The auspicious festival of Ram Navami (the divine appearance of Lord Ram on this earth) is celebrated on 10th April 2022. I personally don’t recall celebrating this festival as a child or teenager. The fondness and memory of any particular festival would be based on if it is ‘powerful’ enough to award a school holiday or can it inspire the family to go shopping.
Even today, I thought, that even though I am in the association of devotees and we have a festival to celebrate in the temple, have I truly reflected on its significance? I am aware of this occasion, but there is much more to this holiday, and on the consistent push of a dear friend, I am attempting to write a small reflection on this festival.
Festivals are meant to bring us together around a common cause or celebration. Sadly, more often, ‘religious’ festivals often appear to divide people of different faiths. I think that’s not because of religion, but because of a lack of depth or not understanding of religion in its spirit and true meaning. What will it take to make this festival relevant and interesting? Nothing new or extraordinary; if the story of Ramayana can be presented without any adulteration or change, that story itself can captivate the heart and mind of any listener. Who doesn’t like epic stories?
Human society has not witnessed a finer portrayal of relationships, mellows, and deep emotions than by Sri Valmiki in Ramayana. What makes it even more special and worthy is that they are centered around Lord Ram, thus making it transcendentally ever fresh. One can read Ramayana hundreds of times and never be bored.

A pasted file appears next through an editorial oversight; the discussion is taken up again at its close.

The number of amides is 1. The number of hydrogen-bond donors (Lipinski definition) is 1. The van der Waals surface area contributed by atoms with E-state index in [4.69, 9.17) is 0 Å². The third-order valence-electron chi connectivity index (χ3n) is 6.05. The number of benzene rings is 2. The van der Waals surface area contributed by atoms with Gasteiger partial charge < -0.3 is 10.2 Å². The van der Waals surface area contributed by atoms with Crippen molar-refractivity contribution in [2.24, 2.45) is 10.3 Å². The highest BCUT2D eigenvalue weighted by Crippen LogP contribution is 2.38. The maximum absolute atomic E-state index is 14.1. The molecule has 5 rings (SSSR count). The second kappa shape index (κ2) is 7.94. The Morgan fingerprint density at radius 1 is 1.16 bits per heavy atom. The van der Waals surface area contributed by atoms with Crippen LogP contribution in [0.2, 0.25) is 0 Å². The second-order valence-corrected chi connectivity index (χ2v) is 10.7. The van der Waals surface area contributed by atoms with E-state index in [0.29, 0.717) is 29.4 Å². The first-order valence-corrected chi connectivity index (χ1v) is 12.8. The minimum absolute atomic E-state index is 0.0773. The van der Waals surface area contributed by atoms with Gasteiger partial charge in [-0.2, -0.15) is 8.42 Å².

One can find love, duty, hatred, devotion, envy, valor, diplomacy, philosophy, ethical dilemma, temptations, leadership, and even grief in these narrations.
Be it the influence of association on Kaikeyi, the dutifulness of Lord Ram, devotion and chastity of mother Sita, the lust of Ravana, the integrity of Dasarath, the sacrifice of Jatayu, or the servitude of Hanuman, each narration is full of anticipation and amazement. Two incidents particularly stand out apart for me:
There are innumerable stories and narrations in Ramayana in which one can meditate, reflect, and seek inspiration.
Hearing these stories can nourish our minds, hearts, and souls. The festival of Ram Navami is thus a festival of quenching the thirst of the soul. This thirst can be satisfied only by an unlimited source of love. This festival is a festival of imbibing the spirit of service that we see in Ramayana in multiple personalities. This festival is a festival of giving; to experience the love, shelter, and security of Lord Ram through his life and teachings. And then to become an instrument through which this pure love of Lord Ram can flow to others. Can our lives show others the love that Lord Ram has towards us?
What is the one thing that you can do today to become an instrument of the Lord’s love?
Sep 25, 2022
Archbishop Eric Escala, Continuing Anglican Church
Sep 24, 2022
Sunanda Das, Temple of the Vedic Planetarium